The west bank of the Flats and the Cuyahoga River in Downtown Cleveland.

Environment

With its extensive cleanup of the Cuyahoga River and its portion of Lake Erie, Cleveland has been recognized by national media as an environmental success story and a national leader in environmental protection.[62] In 2019, the American Rivers conservation association named the Cuyahoga River "River of the Year" in honor of "50 years of environmental resurgence."[52] In addition to continued efforts to improve freshwater and air quality, the city is now exploring renewable energy. Cleveland's two main electrical utilities are FirstEnergy and Cleveland Public Power. Its climate action plan, updated in December 2018, has a 2050 target of 100 percent renewable power, along with reduction of greenhouse gases to 80 percent below the 2010 level.[222]

Government and politics

Cleveland City Hall.

Cleveland operates on a mayor–council (strong mayor) form of government, in which the mayor is the chief executive. From 1924 to 1931, the city briefly experimented with a council–manager government under William R. Hopkins and Daniel E. Morgan before returning to the mayor–council system.[223]

The office of the mayor has been held by Frank G. Jackson since 2006. Previous mayors of Cleveland include progressive Democrat Tom L. Johnson, World War I-era War Secretary and BakerHostetler founder Newton D. Baker, U.S. Supreme Court Justice Harold Hitz Burton, two-term Ohio Governor and Senator Frank J. Lausche, former U.S. Health, Education, and Welfare Secretary Anthony J. Celebrezze, two-term Ohio Governor and Senator George V. Voinovich, former U.S. Congressman Dennis Kucinich, and Carl B. Stokes, the first African American mayor of a major U.S. city.[55]

Another nationally prominent Ohio politician, former U.S. President James A. Garfield, was born in Cuyahoga County's Orange Township (today the Cleveland suburb of Moreland Hills).[224] His resting place is the James A. Garfield Memorial in Cleveland's Lake View Cemetery.[225]

From the Civil War era to the 1940s, Cleveland was primarily dominated by the Republican Party, with the notable exceptions of the Johnson and Baker mayoral administrations.[223] Businessman and Senator Mark Hanna was among Cleveland's most influential Republican figures, both locally and nationally.[226] In addition to the established support of organized labor, the Cuyahoga County Democratic Party, led by former mayor Ray T. Miller, was able to secure the support of the city's ethnic European and African American communities in the 1940s.[223] Beginning with the Lausche administration, Cleveland's political orientation shifted to the Democratic Party and, with the exceptions of the Perk and Voinovich administrations, it has remained dominated by the Democrats ever since.[223]

Today, while other parts of Ohio, particularly Cincinnati and the southern portion of the state, support the Republicans, Cleveland commonly produces the strongest support in the state for the Democrats.[227] At the local level, elections are nonpartisan. However, Democrats still dominate every level of government. During the 2004 Presidential election, although George W. Bush carried Ohio by 2.1%, John Kerry carried Cuyahoga County 66.6%–32.9%, his largest margin in any Ohio county.[228] The city of Cleveland supported Kerry over Bush by the even larger margin of 83.3%–15.8%.[229] As a result of the 2010 Census, Ohio lost two Congressional seats, which affected Cleveland's districts in the northeast part of the state.[230] Today, Cleveland is split between two congressional districts. Most of the western part of the city is in the 9th District, represented by Marcy Kaptur. Most of the eastern part of the city, as well as most of downtown, is in the 11th District, represented by Marcia Fudge. Both are Democrats, two of four representing the state of Ohio.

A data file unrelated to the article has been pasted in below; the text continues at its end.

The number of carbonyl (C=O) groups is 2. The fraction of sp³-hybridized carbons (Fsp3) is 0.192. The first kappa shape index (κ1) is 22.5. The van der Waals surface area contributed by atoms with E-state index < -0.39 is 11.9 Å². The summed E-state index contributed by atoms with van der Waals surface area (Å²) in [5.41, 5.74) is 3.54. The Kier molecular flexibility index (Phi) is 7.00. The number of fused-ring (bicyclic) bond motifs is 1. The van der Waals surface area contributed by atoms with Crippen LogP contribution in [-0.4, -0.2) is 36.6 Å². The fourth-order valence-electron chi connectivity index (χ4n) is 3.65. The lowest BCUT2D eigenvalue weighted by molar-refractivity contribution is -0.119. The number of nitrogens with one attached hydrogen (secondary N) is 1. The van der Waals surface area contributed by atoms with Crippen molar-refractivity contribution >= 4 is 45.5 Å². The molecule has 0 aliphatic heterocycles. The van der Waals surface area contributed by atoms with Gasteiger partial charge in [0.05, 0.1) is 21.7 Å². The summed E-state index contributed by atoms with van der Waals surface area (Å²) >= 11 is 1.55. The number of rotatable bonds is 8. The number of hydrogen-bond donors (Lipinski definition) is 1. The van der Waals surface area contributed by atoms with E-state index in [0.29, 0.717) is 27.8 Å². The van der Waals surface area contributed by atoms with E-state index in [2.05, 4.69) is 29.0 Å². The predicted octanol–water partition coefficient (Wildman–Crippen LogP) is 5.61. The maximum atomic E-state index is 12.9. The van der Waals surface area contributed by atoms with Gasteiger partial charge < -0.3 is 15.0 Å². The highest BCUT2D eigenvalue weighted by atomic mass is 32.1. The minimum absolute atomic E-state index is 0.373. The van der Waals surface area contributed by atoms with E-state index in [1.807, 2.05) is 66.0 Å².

Cleveland hosted three Republican national conventions in its history, in 1924, 1936, and 2016.[231] The city also hosted the Radical Republican convention of 1864.[232] Cleveland has not hosted a national convention for the Democrats, despite the position of Cuyahoga County as a Democratic stronghold in Ohio.

Founded in 1912, the City Club of Cleveland provides a platform for national and local debates and discussions. Known as Cleveland's "Citadel of Free Speech," it is one of the oldest continuous independent free speech and debate forums in the country.[233][234]

Public safety

Police and law enforcement

A Cleveland Police black and white parked outside of Cleveland City Hall.

Like in other major American cities, crime in Cleveland is concentrated in areas with higher rates of poverty and lower access to jobs.[235][236] In recent years, the rate of crime in the city has seen a significant decline, following a nationwide trend in falling crime rates.[235] Cleveland Police statistics published in 2019 showed that rates for violent crimes and property crimes in Cleveland dropped substantially in 2018. The rate of property crimes specifically fell by 30% since 2016.[237]

Cleveland's law enforcement agency is the Cleveland Division of Police, established in 1866.[238][239] The division has 1,444 sworn officers as of 2016.[240] Cleveland has five police districts.[241] The district system was introduced in the 1930s by Cleveland Public Safety Director Eliot Ness (of the Untouchables), who later ran for mayor of Cleveland in 1947.[238][242] The division has been recognized for several "firsts," including the "first criminal conviction secured by matching a palm print lifted from a crime scene to a suspect."[239] The current Chief of Police is Calvin D. Williams.[243]

Consent decree with Department of Justice